Sunday morning I woke before Liam and decided to surprise him with breakfast in bed. I brought in a tray with my coffee and lots of cut up watermelon, a favorite for both of us. Waking him gently I helped him sit up against the cushions. We sat there quietly for a time, listening to the birds, the chatter of squirrels playing chase in the trees, the cool breeze floating in through the open window. While he ate he requested the Jonah story again, and I read it to him from a different story book. I liked the words of the story in this one better, but the illustrations in the other were superb. So we looked at one while reading the other, talking about how happy it makes God when we obey. How He will always come after us even if we run away, that you just can’t run away from God’s love. Love is who He is and what He does.
Liam had some good questions. Q: How did Jonah end up back on dry land after being inside the fish? A: The fish coughed or spat him out onto the land. Q: Why do some people pray with their hands pressed together and others fold their fingers over their hands? A: There are lots of ways for people to pray, and none of them is wrong. God made us each unique, special, and if we want to pray with hands folded or sitting down or standing up or while walking or hands not together that is ok. What matters is that we talk to Him, and listen when He places answers on our hearts.
We dressed for Sunday School and headed out. I made sure to keep the nav screen in my car on Map – Liam likes to see where we are going. In his class their verse for the day was Psalm 56:3 – “When I am afraid I will trust in You, God.” I listened to the children quoting the verse aloud – something really sweet about that. Then I walked to the safety gate and told his teachers Liam was going to get to go to Big Church today for the first time.
Liam observed everything about the sanctuary carefully. He pointed to the stained glass window with sunlight coming through and I explained the picture of the cross, the crown and the dove. He was good – really, really good. He played quietly with cars and some stickers, but mostly he watched in quiet or whispered questions, taking it all in. Singing, praying, welcome time hugs and greetings, more beautiful songs. He asked about the offering plate as it passed by and I told him we give back to God to help others in need. I didn’t expect him to sit through the message so we left after the first half of the service, my heart singing at the privilege of influencing my grandson for God and the truth of His Word.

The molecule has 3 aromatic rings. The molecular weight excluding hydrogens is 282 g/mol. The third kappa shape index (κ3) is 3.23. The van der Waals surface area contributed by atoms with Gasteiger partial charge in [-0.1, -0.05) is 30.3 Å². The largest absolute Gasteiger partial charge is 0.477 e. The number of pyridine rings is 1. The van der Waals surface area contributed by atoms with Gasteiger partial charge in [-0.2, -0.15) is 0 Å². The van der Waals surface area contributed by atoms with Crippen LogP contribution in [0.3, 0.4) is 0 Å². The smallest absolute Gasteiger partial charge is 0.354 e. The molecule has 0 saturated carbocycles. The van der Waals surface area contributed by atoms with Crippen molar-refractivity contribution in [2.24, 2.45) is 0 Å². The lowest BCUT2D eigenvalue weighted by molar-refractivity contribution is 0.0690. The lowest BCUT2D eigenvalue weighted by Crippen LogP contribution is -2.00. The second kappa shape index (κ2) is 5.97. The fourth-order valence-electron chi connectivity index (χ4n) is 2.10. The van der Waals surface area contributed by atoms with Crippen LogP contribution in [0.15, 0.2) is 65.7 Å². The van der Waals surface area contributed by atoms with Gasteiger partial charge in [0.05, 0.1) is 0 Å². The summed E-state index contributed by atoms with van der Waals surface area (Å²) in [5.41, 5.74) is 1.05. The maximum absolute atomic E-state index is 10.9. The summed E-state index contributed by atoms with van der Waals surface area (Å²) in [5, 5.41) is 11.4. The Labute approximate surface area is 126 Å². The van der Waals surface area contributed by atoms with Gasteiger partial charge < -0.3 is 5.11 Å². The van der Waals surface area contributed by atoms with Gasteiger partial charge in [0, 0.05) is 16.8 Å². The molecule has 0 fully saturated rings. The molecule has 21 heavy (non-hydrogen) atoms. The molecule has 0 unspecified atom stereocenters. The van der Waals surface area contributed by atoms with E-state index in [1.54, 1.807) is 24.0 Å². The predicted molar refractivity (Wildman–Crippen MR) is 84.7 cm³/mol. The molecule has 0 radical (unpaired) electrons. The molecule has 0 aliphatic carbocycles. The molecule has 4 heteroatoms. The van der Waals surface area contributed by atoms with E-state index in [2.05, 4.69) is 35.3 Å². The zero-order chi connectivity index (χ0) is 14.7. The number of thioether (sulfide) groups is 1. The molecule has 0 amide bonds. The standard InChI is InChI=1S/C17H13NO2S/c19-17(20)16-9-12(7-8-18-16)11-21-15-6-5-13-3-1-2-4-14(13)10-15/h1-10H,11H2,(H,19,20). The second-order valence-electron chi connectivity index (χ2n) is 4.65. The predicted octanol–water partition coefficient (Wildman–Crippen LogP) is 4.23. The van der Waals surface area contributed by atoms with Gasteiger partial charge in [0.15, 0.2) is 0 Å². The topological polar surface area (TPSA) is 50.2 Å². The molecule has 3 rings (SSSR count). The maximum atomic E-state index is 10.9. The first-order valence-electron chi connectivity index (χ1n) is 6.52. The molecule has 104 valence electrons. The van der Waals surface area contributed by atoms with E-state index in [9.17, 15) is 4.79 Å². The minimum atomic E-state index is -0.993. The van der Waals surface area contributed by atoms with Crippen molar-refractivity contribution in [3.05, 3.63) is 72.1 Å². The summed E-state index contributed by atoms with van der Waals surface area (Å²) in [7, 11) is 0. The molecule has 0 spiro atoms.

At home we had sandwiches on the back porch, then tackled the task of putting the backrest on his booster seat. He patiently held the seat in place while I tried every which way I could think of to hook those tabs together. He would encourage me when I would get frustrated – “We can do it, Grandma.” Finally I turned to google and downloaded the instruction manual. We had it together in just a few minutes. I high-fived Liam while he said, “We did it! We did it together!” Never give up. Never surrender!
Then it was time for a marathon Lego session. We scoured the bins for people and parts, searching for missing heads and legs, found some rifles so we could set up a target range, built a glass house for the cat and racing stalls for the horses, complete with a trophy and gates. We also constructed walls with propellers on top of the roof. He has loved the Lego table since he was 2, but now he is able to create and use his imagination. I would have stayed there for days in that innocent, time-suspended space.
But couldn’t. On the drive to return him to his house I glanced back. He smiled at me, his head resting comfortably against the backrest. Another successful slumber party, I thought, and sent up a grateful prayer.